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January 9, 2013
Stephen is the CEO of the Family Online Safety Institute.
That’s a question I get asked by a lot of parents. Is it the law? Or is it just a Facebook rule and the rule of many other social networking sites like Twitter, Tumblr, and even Gmail?
Well, it’s a bit of both. The Child Online Privacy Protection Act or COPPA was passed into law way back in 1998 and took effect in 2000. It applies to websites and online services that collect personal information from children under the age of 13 and requires them to get parental permission to collect certain details about kids.
So it is not against the law for sites like Facebook to provide services to young kids, but it would require social media sites to comply with COPPA, ie, get verifiable parental permission, in order to do so. Many social media sites have simply said in their Terms of Service that you must be 13 in order to join.
Of course, this has led to large numbers of kids lying to get on Facebook. A Consumer Report study estimated there were 7.5 million underage kids on Facebook alone. In many cases, parents actively colluded with their younger children to get them an account. Facebook’s policy is that they will delete an underage account if they discover it and encourage users to report kids they know to be under 13.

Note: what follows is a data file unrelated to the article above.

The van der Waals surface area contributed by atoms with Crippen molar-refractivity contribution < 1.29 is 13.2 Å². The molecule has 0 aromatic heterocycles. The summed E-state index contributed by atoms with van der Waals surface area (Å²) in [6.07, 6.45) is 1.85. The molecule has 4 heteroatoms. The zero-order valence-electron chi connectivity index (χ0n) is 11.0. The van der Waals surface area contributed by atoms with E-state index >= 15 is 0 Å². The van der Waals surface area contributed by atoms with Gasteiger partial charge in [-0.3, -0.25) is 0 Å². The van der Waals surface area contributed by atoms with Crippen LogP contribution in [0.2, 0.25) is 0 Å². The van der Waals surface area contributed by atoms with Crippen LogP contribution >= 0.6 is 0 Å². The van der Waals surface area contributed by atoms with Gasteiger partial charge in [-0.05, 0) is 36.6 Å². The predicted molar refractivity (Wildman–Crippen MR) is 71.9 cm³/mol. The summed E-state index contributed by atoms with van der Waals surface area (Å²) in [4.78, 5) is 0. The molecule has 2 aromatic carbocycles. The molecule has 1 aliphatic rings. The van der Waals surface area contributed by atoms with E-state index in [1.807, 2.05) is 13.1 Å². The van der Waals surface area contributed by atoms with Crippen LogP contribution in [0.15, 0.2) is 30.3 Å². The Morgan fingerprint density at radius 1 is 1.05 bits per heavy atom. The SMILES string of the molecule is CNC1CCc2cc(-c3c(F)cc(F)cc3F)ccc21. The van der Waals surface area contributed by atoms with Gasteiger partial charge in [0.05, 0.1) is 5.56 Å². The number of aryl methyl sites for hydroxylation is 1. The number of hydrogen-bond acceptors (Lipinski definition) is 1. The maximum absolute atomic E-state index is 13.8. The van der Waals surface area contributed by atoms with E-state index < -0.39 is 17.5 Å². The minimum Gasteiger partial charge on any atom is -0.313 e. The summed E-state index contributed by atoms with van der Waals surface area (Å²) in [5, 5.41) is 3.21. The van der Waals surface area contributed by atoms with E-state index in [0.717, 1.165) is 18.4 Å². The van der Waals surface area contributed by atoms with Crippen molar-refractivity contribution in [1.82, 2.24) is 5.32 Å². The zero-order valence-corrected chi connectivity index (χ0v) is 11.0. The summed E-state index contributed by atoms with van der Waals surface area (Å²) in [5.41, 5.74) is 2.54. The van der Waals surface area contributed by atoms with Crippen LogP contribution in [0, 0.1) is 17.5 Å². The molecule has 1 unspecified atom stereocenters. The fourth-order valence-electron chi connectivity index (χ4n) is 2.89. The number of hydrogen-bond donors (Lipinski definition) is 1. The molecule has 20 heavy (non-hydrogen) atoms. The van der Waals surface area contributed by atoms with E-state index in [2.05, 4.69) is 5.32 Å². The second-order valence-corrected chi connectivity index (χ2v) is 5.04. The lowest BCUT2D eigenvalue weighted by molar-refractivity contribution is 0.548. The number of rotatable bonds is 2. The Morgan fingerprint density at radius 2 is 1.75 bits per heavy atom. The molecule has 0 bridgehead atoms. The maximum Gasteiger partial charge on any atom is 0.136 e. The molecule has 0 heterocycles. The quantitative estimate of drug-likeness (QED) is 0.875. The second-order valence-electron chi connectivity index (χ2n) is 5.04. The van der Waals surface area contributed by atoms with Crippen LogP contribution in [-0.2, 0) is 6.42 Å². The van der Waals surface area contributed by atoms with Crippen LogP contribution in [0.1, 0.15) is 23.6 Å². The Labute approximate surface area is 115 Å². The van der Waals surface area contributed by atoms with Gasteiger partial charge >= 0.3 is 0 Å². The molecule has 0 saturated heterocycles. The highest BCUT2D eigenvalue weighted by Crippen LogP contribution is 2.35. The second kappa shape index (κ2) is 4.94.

The reason this has been in the news recently is that the Federal Trade Commission (FTC) has just released their revised rulemaking on COPPA. They have tried to bring the rule up-to-date to deal with the explosion of social media sites, apps and the new ways in which ads and other marketing materials are delivered to kids.
While much of the revisions are welcome, there are fears that some may well lead to a drop in sites, services and apps developed for the younger market. It would be a shame if only the large corporations had the ability and lawyers to comply with the new COPPA rule while the smaller app developers and sites steered away because of the cost of compliance.
It remains to be seen how all of this will play out. You may well see changes in the sites your kid’s access or be asked for verifiable permission in new forms. In the meantime, keep the conversation going in your own household about what age is appropriate for your kids to join social networking sites, download apps and play online games.
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